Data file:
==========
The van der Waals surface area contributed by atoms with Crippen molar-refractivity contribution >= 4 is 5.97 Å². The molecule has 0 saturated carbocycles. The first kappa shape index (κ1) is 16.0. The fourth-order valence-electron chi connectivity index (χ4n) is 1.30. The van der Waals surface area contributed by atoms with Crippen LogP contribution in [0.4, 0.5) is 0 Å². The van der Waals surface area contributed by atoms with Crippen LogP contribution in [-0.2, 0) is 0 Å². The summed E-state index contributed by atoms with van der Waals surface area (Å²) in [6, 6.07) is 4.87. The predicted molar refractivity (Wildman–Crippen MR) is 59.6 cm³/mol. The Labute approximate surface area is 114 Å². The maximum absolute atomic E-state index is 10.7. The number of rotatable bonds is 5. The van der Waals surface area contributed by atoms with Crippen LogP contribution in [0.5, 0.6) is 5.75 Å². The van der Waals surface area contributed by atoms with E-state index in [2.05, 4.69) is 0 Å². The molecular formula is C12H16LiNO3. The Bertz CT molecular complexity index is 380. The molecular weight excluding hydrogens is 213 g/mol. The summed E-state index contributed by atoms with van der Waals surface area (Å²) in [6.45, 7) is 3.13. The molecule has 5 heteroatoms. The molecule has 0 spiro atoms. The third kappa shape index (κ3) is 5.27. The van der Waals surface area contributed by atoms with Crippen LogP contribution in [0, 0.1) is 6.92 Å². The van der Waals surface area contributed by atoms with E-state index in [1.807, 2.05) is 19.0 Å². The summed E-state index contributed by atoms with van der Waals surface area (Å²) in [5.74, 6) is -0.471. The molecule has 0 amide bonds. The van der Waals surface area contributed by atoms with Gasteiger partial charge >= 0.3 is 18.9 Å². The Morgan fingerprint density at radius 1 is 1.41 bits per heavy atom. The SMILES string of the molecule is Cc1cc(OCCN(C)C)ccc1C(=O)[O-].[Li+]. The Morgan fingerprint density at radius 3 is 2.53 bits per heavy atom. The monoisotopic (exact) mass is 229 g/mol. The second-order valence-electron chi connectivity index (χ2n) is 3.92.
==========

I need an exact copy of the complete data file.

The van der Waals surface area contributed by atoms with Crippen molar-refractivity contribution >= 4 is 5.97 Å². The molecule has 0 saturated carbocycles. The first kappa shape index (κ1) is 16.0. The fourth-order valence-electron chi connectivity index (χ4n) is 1.30. The van der Waals surface area contributed by atoms with Crippen LogP contribution in [0.4, 0.5) is 0 Å². The van der Waals surface area contributed by atoms with Crippen LogP contribution in [-0.2, 0) is 0 Å². The summed E-state index contributed by atoms with van der Waals surface area (Å²) in [6, 6.07) is 4.87. The predicted molar refractivity (Wildman–Crippen MR) is 59.6 cm³/mol. The Labute approximate surface area is 114 Å². The maximum absolute atomic E-state index is 10.7. The number of rotatable bonds is 5. The van der Waals surface area contributed by atoms with Crippen LogP contribution in [0.5, 0.6) is 5.75 Å². The van der Waals surface area contributed by atoms with E-state index in [2.05, 4.69) is 0 Å². The molecular formula is C12H16LiNO3. The Bertz CT molecular complexity index is 380. The molecular weight excluding hydrogens is 213 g/mol. The summed E-state index contributed by atoms with van der Waals surface area (Å²) in [6.45, 7) is 3.13. The molecule has 5 heteroatoms. The molecule has 0 spiro atoms. The third kappa shape index (κ3) is 5.27. The van der Waals surface area contributed by atoms with Crippen LogP contribution in [0, 0.1) is 6.92 Å². The van der Waals surface area contributed by atoms with E-state index in [1.807, 2.05) is 19.0 Å². The summed E-state index contributed by atoms with van der Waals surface area (Å²) in [5.74, 6) is -0.471. The molecule has 0 amide bonds. The van der Waals surface area contributed by atoms with Gasteiger partial charge >= 0.3 is 18.9 Å². The Morgan fingerprint density at radius 1 is 1.41 bits per heavy atom. The SMILES string of the molecule is Cc1cc(OCCN(C)C)ccc1C(=O)[O-].[Li+]. The Morgan fingerprint density at radius 3 is 2.53 bits per heavy atom. The monoisotopic (exact) mass is 229 g/mol. The second-order valence-electron chi connectivity index (χ2n) is 3.92.